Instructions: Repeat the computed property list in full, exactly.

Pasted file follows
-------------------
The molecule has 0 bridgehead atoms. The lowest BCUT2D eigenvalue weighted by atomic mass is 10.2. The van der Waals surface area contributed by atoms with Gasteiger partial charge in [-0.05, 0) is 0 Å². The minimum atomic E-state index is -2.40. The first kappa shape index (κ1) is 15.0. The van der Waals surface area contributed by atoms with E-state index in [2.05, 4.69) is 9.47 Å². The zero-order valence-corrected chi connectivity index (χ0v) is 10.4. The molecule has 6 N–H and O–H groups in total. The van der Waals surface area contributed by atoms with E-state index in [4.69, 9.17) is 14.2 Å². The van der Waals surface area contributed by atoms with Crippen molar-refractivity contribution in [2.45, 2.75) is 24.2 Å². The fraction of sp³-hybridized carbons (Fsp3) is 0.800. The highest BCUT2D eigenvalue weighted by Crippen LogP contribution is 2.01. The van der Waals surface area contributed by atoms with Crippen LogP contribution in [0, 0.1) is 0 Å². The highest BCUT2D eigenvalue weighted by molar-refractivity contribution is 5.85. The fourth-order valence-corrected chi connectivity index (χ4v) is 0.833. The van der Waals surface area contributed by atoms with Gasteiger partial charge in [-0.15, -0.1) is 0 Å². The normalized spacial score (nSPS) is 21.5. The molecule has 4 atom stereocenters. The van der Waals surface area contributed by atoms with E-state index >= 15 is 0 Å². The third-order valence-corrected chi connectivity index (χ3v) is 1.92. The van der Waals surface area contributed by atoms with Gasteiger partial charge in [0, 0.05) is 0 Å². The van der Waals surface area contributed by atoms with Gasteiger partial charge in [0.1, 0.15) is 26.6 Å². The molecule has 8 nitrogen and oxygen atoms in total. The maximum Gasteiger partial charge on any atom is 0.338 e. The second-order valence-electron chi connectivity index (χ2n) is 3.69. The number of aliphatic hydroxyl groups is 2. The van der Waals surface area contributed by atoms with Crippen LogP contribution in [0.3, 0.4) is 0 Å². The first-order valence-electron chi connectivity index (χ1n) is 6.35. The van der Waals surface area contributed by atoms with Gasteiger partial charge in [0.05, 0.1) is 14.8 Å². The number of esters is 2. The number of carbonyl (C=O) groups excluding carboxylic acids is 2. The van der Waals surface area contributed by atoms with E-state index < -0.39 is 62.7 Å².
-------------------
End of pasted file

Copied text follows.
The molecule has 0 bridgehead atoms. The lowest BCUT2D eigenvalue weighted by atomic mass is 10.2. The van der Waals surface area contributed by atoms with Gasteiger partial charge in [-0.05, 0) is 0 Å². The minimum atomic E-state index is -2.40. The first kappa shape index (κ1) is 15.0. The van der Waals surface area contributed by atoms with E-state index in [2.05, 4.69) is 9.47 Å². The zero-order valence-corrected chi connectivity index (χ0v) is 10.4. The molecule has 6 N–H and O–H groups in total. The van der Waals surface area contributed by atoms with E-state index in [4.69, 9.17) is 14.2 Å². The van der Waals surface area contributed by atoms with Crippen molar-refractivity contribution in [2.45, 2.75) is 24.2 Å². The fraction of sp³-hybridized carbons (Fsp3) is 0.800. The highest BCUT2D eigenvalue weighted by Crippen LogP contribution is 2.01. The van der Waals surface area contributed by atoms with Crippen LogP contribution in [0, 0.1) is 0 Å². The highest BCUT2D eigenvalue weighted by molar-refractivity contribution is 5.85. The fourth-order valence-corrected chi connectivity index (χ4v) is 0.833. The van der Waals surface area contributed by atoms with Gasteiger partial charge in [-0.15, -0.1) is 0 Å². The normalized spacial score (nSPS) is 21.5. The molecule has 4 atom stereocenters. The van der Waals surface area contributed by atoms with E-state index >= 15 is 0 Å². The third-order valence-corrected chi connectivity index (χ3v) is 1.92. The van der Waals surface area contributed by atoms with Gasteiger partial charge in [0, 0.05) is 0 Å². The van der Waals surface area contributed by atoms with Gasteiger partial charge in [0.1, 0.15) is 26.6 Å². The molecule has 8 nitrogen and oxygen atoms in total. The maximum Gasteiger partial charge on any atom is 0.338 e. The second-order valence-electron chi connectivity index (χ2n) is 3.69. The number of aliphatic hydroxyl groups is 2. The van der Waals surface area contributed by atoms with Crippen LogP contribution in [0.3, 0.4) is 0 Å². The first-order valence-electron chi connectivity index (χ1n) is 6.35. The van der Waals surface area contributed by atoms with Gasteiger partial charge in [0.05, 0.1) is 14.8 Å². The number of esters is 2. The number of carbonyl (C=O) groups excluding carboxylic acids is 2. The van der Waals surface area contributed by atoms with E-state index < -0.39 is 62.7 Å².